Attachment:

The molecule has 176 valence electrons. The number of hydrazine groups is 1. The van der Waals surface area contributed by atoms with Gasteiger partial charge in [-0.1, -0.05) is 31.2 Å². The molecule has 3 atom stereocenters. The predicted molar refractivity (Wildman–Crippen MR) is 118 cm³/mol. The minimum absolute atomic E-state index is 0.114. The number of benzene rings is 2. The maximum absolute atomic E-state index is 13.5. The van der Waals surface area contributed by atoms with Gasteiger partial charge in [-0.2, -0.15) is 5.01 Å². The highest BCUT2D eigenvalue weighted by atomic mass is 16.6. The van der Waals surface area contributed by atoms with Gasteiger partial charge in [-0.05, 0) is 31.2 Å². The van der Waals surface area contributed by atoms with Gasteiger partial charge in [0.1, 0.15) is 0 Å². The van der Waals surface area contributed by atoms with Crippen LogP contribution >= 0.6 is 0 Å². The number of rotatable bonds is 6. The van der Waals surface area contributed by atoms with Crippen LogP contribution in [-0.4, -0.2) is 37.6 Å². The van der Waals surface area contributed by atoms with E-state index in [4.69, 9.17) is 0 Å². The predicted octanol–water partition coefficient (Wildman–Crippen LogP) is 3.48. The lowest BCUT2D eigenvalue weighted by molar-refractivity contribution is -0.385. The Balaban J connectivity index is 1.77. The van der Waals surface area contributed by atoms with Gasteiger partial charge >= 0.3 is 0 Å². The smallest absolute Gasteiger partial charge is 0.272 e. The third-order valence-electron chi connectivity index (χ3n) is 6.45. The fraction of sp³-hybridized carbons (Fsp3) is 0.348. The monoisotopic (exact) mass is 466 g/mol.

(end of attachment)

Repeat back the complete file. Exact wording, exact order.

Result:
The molecule has 176 valence electrons. The number of hydrazine groups is 1. The van der Waals surface area contributed by atoms with Gasteiger partial charge in [-0.1, -0.05) is 31.2 Å². The molecule has 3 atom stereocenters. The predicted molar refractivity (Wildman–Crippen MR) is 118 cm³/mol. The minimum absolute atomic E-state index is 0.114. The number of benzene rings is 2. The maximum absolute atomic E-state index is 13.5. The van der Waals surface area contributed by atoms with Gasteiger partial charge in [-0.2, -0.15) is 5.01 Å². The highest BCUT2D eigenvalue weighted by atomic mass is 16.6. The van der Waals surface area contributed by atoms with Gasteiger partial charge in [-0.05, 0) is 31.2 Å². The van der Waals surface area contributed by atoms with Gasteiger partial charge in [0.1, 0.15) is 0 Å². The van der Waals surface area contributed by atoms with Crippen LogP contribution >= 0.6 is 0 Å². The number of rotatable bonds is 6. The van der Waals surface area contributed by atoms with Crippen LogP contribution in [-0.4, -0.2) is 37.6 Å². The van der Waals surface area contributed by atoms with E-state index in [4.69, 9.17) is 0 Å². The predicted octanol–water partition coefficient (Wildman–Crippen LogP) is 3.48. The lowest BCUT2D eigenvalue weighted by molar-refractivity contribution is -0.385. The Balaban J connectivity index is 1.77. The van der Waals surface area contributed by atoms with Gasteiger partial charge >= 0.3 is 0 Å². The smallest absolute Gasteiger partial charge is 0.272 e. The third-order valence-electron chi connectivity index (χ3n) is 6.45. The fraction of sp³-hybridized carbons (Fsp3) is 0.348. The monoisotopic (exact) mass is 466 g/mol.